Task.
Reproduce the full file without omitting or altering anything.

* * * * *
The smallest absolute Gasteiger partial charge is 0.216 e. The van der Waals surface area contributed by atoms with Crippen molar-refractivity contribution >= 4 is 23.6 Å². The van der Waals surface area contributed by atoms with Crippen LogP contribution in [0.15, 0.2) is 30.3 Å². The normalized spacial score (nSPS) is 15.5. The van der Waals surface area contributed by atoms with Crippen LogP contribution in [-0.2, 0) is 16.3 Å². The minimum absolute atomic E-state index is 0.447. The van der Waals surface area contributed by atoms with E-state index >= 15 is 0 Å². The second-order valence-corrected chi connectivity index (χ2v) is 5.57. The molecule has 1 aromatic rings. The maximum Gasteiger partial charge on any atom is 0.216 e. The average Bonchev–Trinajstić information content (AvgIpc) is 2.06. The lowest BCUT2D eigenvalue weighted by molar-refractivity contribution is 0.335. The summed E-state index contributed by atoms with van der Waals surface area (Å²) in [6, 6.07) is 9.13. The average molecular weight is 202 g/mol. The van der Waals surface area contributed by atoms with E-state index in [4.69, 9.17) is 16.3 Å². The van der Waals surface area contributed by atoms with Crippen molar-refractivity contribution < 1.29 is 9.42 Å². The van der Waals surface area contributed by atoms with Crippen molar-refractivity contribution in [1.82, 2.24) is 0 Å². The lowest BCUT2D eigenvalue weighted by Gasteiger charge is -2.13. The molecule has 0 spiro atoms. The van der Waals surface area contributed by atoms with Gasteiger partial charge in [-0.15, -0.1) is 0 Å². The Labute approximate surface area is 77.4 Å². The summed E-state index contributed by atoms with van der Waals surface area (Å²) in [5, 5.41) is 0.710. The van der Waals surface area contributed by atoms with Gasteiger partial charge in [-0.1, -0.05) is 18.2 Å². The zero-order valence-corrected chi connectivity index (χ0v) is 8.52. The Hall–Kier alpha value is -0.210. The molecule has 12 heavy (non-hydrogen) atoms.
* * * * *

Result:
The smallest absolute Gasteiger partial charge is 0.216 e. The van der Waals surface area contributed by atoms with Crippen molar-refractivity contribution >= 4 is 23.6 Å². The van der Waals surface area contributed by atoms with Crippen LogP contribution in [0.15, 0.2) is 30.3 Å². The normalized spacial score (nSPS) is 15.5. The van der Waals surface area contributed by atoms with Crippen LogP contribution in [-0.2, 0) is 16.3 Å². The minimum absolute atomic E-state index is 0.447. The van der Waals surface area contributed by atoms with E-state index >= 15 is 0 Å². The second-order valence-corrected chi connectivity index (χ2v) is 5.57. The molecule has 1 aromatic rings. The maximum Gasteiger partial charge on any atom is 0.216 e. The average Bonchev–Trinajstić information content (AvgIpc) is 2.06. The lowest BCUT2D eigenvalue weighted by molar-refractivity contribution is 0.335. The summed E-state index contributed by atoms with van der Waals surface area (Å²) in [6, 6.07) is 9.13. The average molecular weight is 202 g/mol. The van der Waals surface area contributed by atoms with E-state index in [4.69, 9.17) is 16.3 Å². The van der Waals surface area contributed by atoms with Crippen molar-refractivity contribution < 1.29 is 9.42 Å². The van der Waals surface area contributed by atoms with Crippen molar-refractivity contribution in [1.82, 2.24) is 0 Å². The lowest BCUT2D eigenvalue weighted by Gasteiger charge is -2.13. The molecule has 0 spiro atoms. The van der Waals surface area contributed by atoms with Gasteiger partial charge in [-0.15, -0.1) is 0 Å². The Labute approximate surface area is 77.4 Å². The summed E-state index contributed by atoms with van der Waals surface area (Å²) in [5, 5.41) is 0.710. The van der Waals surface area contributed by atoms with Gasteiger partial charge in [-0.1, -0.05) is 18.2 Å². The zero-order valence-corrected chi connectivity index (χ0v) is 8.52. The Hall–Kier alpha value is -0.210. The molecule has 12 heavy (non-hydrogen) atoms.